Publisher: Hachette Audio (2014)
Narrated by: Robert Glenister
Private investigator Cormoran Strike returns in a new mystery from Robert Galbraith, author of the #1 international bestseller The Cuckoo's Calling. When novelist Owen Quine goes missing, his wife calls in private detective Cormoran Strike. At first, Mrs. Quine just thinks her husband has gone off by himself for a few days--as he has done before--and she wants Strike to find him and bring him home. But as Strike investigates, it becomes clear that there is more to Quine's disappearance than his wife realizes. The novelist has just completed a manuscript featuring poisonous pen-portraits of almost everyone he knows. If the novel were to be published, it would ruin lives--meaning that there are a lot of people who might want him silenced. When Quine is found brutally murdered under bizarre circumstances, it becomes a race against time to understand the motivation of a ruthless killer, a killer unlike any Strike has encountered before.
To be honest, I don’t think I would have read this book if I’d not known that Robert Galbraith was J.K. Rowling. That’s not an aspersion on the quality of the book itself; however, several mystery books come out every year, how many of them actually get pulled into the light? But The Silkworm did, because, well, it’s the second book in the new mystery series by Rowling.
The blurb does a good job of explaining the plot and Glenister narrates the audiobook well, especially the character of Cormoran Strike. It’s clear from the audio version that Cormoran is a gruff and large man, a good employer and a kind man. I personally think that women always make better audiobook narrators because they have a broader range of voice modulation for both male and female characters. Most male audio narrators make women sound as if they are screeching, whispering, or flat-out childish. Glenister doesn't do that, so that's to his credit.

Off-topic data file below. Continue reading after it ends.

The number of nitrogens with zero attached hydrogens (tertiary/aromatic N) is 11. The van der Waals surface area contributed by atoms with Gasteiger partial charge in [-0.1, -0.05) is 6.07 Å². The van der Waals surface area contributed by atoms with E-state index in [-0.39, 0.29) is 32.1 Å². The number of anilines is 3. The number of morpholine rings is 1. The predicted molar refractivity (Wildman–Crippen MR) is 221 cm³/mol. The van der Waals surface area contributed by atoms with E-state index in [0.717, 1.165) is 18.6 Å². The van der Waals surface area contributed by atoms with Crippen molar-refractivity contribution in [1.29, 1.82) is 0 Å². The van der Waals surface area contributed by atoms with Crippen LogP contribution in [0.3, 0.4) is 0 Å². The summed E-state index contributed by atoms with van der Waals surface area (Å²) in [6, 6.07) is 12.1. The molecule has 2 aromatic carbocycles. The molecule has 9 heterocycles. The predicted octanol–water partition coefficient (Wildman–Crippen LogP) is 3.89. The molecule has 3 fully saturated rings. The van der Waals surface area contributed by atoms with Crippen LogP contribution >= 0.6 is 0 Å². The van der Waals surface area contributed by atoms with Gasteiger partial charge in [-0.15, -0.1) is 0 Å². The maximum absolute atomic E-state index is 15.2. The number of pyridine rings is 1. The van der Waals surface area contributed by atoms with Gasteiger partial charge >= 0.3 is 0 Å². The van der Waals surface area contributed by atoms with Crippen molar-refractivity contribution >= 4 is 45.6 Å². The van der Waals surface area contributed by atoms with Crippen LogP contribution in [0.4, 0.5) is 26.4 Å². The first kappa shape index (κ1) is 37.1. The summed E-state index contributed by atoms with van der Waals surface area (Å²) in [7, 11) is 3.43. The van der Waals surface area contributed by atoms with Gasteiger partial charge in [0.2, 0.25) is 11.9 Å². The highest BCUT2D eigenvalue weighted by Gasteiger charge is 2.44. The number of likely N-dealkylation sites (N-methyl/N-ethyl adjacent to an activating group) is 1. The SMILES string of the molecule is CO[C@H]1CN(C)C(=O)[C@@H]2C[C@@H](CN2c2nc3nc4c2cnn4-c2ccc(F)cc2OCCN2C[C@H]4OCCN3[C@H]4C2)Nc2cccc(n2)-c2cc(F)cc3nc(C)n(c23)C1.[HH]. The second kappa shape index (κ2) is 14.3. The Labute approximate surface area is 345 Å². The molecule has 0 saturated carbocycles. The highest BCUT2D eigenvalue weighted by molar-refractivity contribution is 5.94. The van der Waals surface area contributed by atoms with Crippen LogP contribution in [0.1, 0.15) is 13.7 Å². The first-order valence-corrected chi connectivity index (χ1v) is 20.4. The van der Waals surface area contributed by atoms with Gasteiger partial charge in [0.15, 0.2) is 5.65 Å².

There is a lot of focus on the actual process of detective work, even the smaller daily rituals (sometimes more than the focus on the dangerous side of a detective’s work). Inevitably, therefore, the book is not very fast-paced and despite the dark tenor of the premise, there wasn’t really a time when I was on tenterhooks as to what would happen next. Well, The Silkworm is definitely not a “thriller”. But the whodunit reveal towards the end was quite unexpected, and for that, The Silkworm gets brownie points. I haven't read the first book in the series, so I can also tell you that The Silkworm can be read as a standalone, which is something that Rowling aka Galbraith has always managed exceptionally well.
As usual, the victim who dies is something of a shady character and likes bondage games with his partners. Now, is it just me, or is it a common ploy for suspense writers to characterize their victims thus? Prime Suspect with Helen Mirren and Presumed Innocent by Scott Turow also have the same aspects. It is a bit annoying to keep coming across this though, as a justification of how a partner may have rendered the victim helpless.
All-in-all, The Silkworm is a good book. Rowling has always been something of a mystery writer, if we go by her intricate plotting details in the Harry Potter books, especially the second and the third books. And The Silkworm too doesn’t disappoint. There are several interesting caricatures from the publishing industry in the book, and through the rough-hewn Cormoran, we get a different perspective into that high literary society. Another interesting angle was the backstory to Robin’s life (Cormoran’s secretary and Girl Friday), and clearly, some future book in the series will deal with this backstory and how it drew Robin towards crime detection and studying human psychology.
Worth a try for all mystery lovers. Rating: 8/10